Power-ups:  

​Some folks get a little antsy about putting so much extra money in a saving account that only makes around 1% every year.

While the point of this level is to not make too much money, you can do a little better than 1% by creating a CD ladder, which basically puts your money in higher return CDs. This is a very similar concept to bond ladders, which use government or corporate bonds to achieve the same goal.

These CDs are then staggered over multiple years to increase your return and reduce the small penalty you’ll have to pay if you end up cashing them in.  

​Level 4: Contribute at least 15% to tax-advantaged accounts

Level 4: Save at least 15% of your income

What happens at this level:

Let the retirement planning begin! Assuming you debt-free and have your emergency fund in place, it’s time to contribute to any investment accounts you’ve been ignoring.

This could be through a number of financial accounts like an IRA, 401(k), 403(b), TSP, etc. You’ll want to get your contribution up to at least 15% of your income, if not more.  

What benefit you get:

​Comfort and confidence that comes with knowing you have a plan for the future. No one wants to have to work forever, though some may choose to because they love what they do.

At this level, you are putting a stake in the ground that says you will be able to retire someday. It’s a good feeling to have financial security.

When you should level up:

Once you are out of debt and have an emergency fund in place. If you start sooner than that, you risk staying in debt longer and having to tap into your retirement account in case of an emergency. 

Power-ups:

​You’ll need to decide whether you want to use a Roth or Traditional retirement account. The primary difference between the two is when you pay taxes, either now or when you withdraw funds during retirement.

If you have a 401(k) with an employer match, their contributions will always go into a Traditional account, so if you sign up for a Roth, you’ll effectively have both.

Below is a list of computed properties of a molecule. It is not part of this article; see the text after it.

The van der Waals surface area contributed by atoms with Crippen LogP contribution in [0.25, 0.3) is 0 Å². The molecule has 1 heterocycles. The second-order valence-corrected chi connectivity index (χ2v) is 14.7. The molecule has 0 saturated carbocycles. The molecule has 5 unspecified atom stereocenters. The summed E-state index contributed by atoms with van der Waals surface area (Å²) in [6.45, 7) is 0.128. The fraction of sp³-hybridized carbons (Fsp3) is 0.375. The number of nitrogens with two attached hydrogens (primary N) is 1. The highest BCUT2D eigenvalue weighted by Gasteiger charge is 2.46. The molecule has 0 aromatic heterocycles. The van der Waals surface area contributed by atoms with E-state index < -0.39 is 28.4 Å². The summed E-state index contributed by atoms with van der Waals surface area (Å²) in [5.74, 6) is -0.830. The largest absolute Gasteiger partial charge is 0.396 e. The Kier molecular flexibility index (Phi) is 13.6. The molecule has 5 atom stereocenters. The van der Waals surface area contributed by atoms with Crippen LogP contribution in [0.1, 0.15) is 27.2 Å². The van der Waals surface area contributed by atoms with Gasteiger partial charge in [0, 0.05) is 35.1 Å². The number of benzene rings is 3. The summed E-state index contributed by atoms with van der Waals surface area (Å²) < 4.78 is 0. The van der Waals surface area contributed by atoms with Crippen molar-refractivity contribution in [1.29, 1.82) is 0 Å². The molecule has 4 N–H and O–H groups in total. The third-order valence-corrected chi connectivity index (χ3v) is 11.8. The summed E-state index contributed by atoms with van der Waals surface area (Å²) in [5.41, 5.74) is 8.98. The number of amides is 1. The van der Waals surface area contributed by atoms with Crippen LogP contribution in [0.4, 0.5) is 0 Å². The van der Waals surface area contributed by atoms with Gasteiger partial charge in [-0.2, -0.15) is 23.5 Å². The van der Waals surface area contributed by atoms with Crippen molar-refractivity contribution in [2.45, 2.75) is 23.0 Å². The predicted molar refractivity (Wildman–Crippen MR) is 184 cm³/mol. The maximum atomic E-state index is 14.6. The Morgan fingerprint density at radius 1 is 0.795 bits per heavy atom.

Level 5: Set up goal-based savings accounts for vacations, house down payment, etc

Level 5: Goal based savings

What happens at this level:

At this level, you can open individual savings accounts for goals. These can be short term savings goals or long-term goals with specific purposes.

Many banks will let you do this, so I’d check with whoever you have your primary checking account with. Each account should be for a specific short-term goal, like vacations, Christmas shopping or a down payment on a house.

If you have a child and want to start saving for their college, this is also when you’d set up a 529 account for that purpose.

What benefit you get:

Stress-free fun! Vacations are awesome, but coming home to a pile of bills isn’t. Why not reduce your post-vacation blues by saving up a few thousand dollars a year so you can pay for your trip in advance? The same goes for the holidays.

Christmas shopping is a lot more fun if you’ve already set aside money to pay for all of those gifts.  You’ll also likely see that your credit score has started improving from all of the financial success you’ve been having.  

When you should level up:

Once you are contributing at least 15% of your income to retirement investing, and assuming you are debt-free.

Power-ups:

​I can’t stress enough how easy this is if you have a bank that allows you to open different accounts.

Level 6: Open a brokerage account to pile up cash in ETFs

Level 6: Brokerage account

What happens at this level: